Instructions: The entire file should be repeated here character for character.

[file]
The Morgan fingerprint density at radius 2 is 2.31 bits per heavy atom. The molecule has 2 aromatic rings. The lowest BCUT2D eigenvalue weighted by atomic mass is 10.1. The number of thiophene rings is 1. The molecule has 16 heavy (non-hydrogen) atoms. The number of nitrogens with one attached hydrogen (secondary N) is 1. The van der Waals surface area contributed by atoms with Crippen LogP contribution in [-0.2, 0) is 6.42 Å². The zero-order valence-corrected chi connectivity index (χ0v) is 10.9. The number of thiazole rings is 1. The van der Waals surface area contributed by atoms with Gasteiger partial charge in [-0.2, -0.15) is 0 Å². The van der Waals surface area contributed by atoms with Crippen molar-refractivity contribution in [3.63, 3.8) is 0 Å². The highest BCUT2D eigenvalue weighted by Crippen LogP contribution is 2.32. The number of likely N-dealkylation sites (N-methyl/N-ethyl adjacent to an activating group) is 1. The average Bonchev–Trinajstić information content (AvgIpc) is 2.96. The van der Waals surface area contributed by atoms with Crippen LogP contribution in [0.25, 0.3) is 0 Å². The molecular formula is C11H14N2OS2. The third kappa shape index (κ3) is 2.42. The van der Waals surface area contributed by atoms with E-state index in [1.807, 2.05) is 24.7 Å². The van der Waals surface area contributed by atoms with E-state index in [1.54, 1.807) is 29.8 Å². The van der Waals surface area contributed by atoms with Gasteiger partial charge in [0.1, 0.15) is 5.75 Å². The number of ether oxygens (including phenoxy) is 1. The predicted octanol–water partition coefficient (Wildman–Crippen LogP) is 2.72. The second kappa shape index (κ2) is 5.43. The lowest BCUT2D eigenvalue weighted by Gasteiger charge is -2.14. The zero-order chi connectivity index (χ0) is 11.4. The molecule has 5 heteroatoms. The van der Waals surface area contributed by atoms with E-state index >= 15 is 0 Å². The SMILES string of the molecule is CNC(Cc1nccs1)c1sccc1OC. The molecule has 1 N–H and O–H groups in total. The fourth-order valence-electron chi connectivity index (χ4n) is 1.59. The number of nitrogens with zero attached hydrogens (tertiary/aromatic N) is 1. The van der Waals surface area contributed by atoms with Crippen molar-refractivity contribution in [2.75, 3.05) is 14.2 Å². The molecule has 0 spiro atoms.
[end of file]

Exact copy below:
The Morgan fingerprint density at radius 2 is 2.31 bits per heavy atom. The molecule has 2 aromatic rings. The lowest BCUT2D eigenvalue weighted by atomic mass is 10.1. The number of thiophene rings is 1. The molecule has 16 heavy (non-hydrogen) atoms. The number of nitrogens with one attached hydrogen (secondary N) is 1. The van der Waals surface area contributed by atoms with Crippen LogP contribution in [-0.2, 0) is 6.42 Å². The zero-order valence-corrected chi connectivity index (χ0v) is 10.9. The number of thiazole rings is 1. The van der Waals surface area contributed by atoms with Gasteiger partial charge in [-0.2, -0.15) is 0 Å². The van der Waals surface area contributed by atoms with Crippen molar-refractivity contribution in [3.63, 3.8) is 0 Å². The highest BCUT2D eigenvalue weighted by Crippen LogP contribution is 2.32. The number of likely N-dealkylation sites (N-methyl/N-ethyl adjacent to an activating group) is 1. The average Bonchev–Trinajstić information content (AvgIpc) is 2.96. The van der Waals surface area contributed by atoms with Crippen LogP contribution in [0.25, 0.3) is 0 Å². The molecular formula is C11H14N2OS2. The third kappa shape index (κ3) is 2.42. The van der Waals surface area contributed by atoms with E-state index in [1.807, 2.05) is 24.7 Å². The van der Waals surface area contributed by atoms with E-state index in [1.54, 1.807) is 29.8 Å². The van der Waals surface area contributed by atoms with Gasteiger partial charge in [0.1, 0.15) is 5.75 Å². The number of ether oxygens (including phenoxy) is 1. The predicted octanol–water partition coefficient (Wildman–Crippen LogP) is 2.72. The second kappa shape index (κ2) is 5.43. The lowest BCUT2D eigenvalue weighted by Gasteiger charge is -2.14. The zero-order chi connectivity index (χ0) is 11.4. The molecule has 5 heteroatoms. The van der Waals surface area contributed by atoms with E-state index >= 15 is 0 Å². The SMILES string of the molecule is CNC(Cc1nccs1)c1sccc1OC. The molecule has 1 N–H and O–H groups in total. The fourth-order valence-electron chi connectivity index (χ4n) is 1.59. The number of nitrogens with zero attached hydrogens (tertiary/aromatic N) is 1. The van der Waals surface area contributed by atoms with Crippen molar-refractivity contribution in [2.75, 3.05) is 14.2 Å². The molecule has 0 spiro atoms.